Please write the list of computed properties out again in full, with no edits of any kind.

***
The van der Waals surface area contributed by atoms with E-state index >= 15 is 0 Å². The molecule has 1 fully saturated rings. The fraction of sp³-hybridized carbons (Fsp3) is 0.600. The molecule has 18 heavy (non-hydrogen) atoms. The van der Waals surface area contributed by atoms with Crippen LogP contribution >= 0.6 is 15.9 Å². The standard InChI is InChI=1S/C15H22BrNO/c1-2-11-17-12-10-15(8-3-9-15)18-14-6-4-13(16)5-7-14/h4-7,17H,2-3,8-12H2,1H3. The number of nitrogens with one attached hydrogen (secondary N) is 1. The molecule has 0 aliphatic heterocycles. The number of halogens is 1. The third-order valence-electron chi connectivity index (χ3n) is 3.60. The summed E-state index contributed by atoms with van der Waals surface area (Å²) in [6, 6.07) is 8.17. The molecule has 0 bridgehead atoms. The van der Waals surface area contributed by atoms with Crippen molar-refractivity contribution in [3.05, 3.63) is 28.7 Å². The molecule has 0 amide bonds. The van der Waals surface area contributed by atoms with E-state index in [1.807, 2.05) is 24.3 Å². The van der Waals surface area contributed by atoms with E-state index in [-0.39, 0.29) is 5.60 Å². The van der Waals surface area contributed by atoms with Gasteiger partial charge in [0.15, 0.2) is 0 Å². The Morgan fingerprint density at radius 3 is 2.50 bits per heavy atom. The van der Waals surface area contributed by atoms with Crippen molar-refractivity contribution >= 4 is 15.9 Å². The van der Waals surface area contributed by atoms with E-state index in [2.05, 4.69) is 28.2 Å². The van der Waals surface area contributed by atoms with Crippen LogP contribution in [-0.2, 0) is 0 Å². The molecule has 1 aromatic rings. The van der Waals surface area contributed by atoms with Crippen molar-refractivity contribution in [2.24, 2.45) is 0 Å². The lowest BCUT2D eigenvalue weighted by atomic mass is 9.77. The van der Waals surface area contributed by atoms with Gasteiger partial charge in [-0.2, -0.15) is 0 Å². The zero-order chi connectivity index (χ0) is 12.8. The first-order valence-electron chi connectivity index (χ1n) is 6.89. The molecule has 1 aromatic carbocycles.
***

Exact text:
The van der Waals surface area contributed by atoms with E-state index >= 15 is 0 Å². The molecule has 1 fully saturated rings. The fraction of sp³-hybridized carbons (Fsp3) is 0.600. The molecule has 18 heavy (non-hydrogen) atoms. The van der Waals surface area contributed by atoms with Crippen LogP contribution >= 0.6 is 15.9 Å². The standard InChI is InChI=1S/C15H22BrNO/c1-2-11-17-12-10-15(8-3-9-15)18-14-6-4-13(16)5-7-14/h4-7,17H,2-3,8-12H2,1H3. The number of nitrogens with one attached hydrogen (secondary N) is 1. The molecule has 0 aliphatic heterocycles. The number of halogens is 1. The third-order valence-electron chi connectivity index (χ3n) is 3.60. The summed E-state index contributed by atoms with van der Waals surface area (Å²) in [6, 6.07) is 8.17. The molecule has 0 bridgehead atoms. The van der Waals surface area contributed by atoms with Crippen molar-refractivity contribution in [3.05, 3.63) is 28.7 Å². The molecule has 0 amide bonds. The van der Waals surface area contributed by atoms with E-state index in [1.807, 2.05) is 24.3 Å². The van der Waals surface area contributed by atoms with E-state index in [-0.39, 0.29) is 5.60 Å². The van der Waals surface area contributed by atoms with Gasteiger partial charge in [0.15, 0.2) is 0 Å². The Morgan fingerprint density at radius 3 is 2.50 bits per heavy atom. The van der Waals surface area contributed by atoms with Crippen molar-refractivity contribution >= 4 is 15.9 Å². The van der Waals surface area contributed by atoms with E-state index in [2.05, 4.69) is 28.2 Å². The van der Waals surface area contributed by atoms with Crippen LogP contribution in [-0.2, 0) is 0 Å². The molecule has 1 aromatic rings. The van der Waals surface area contributed by atoms with Crippen molar-refractivity contribution in [2.24, 2.45) is 0 Å². The lowest BCUT2D eigenvalue weighted by atomic mass is 9.77. The van der Waals surface area contributed by atoms with Gasteiger partial charge in [-0.2, -0.15) is 0 Å². The zero-order chi connectivity index (χ0) is 12.8. The first-order valence-electron chi connectivity index (χ1n) is 6.89. The molecule has 1 aromatic carbocycles.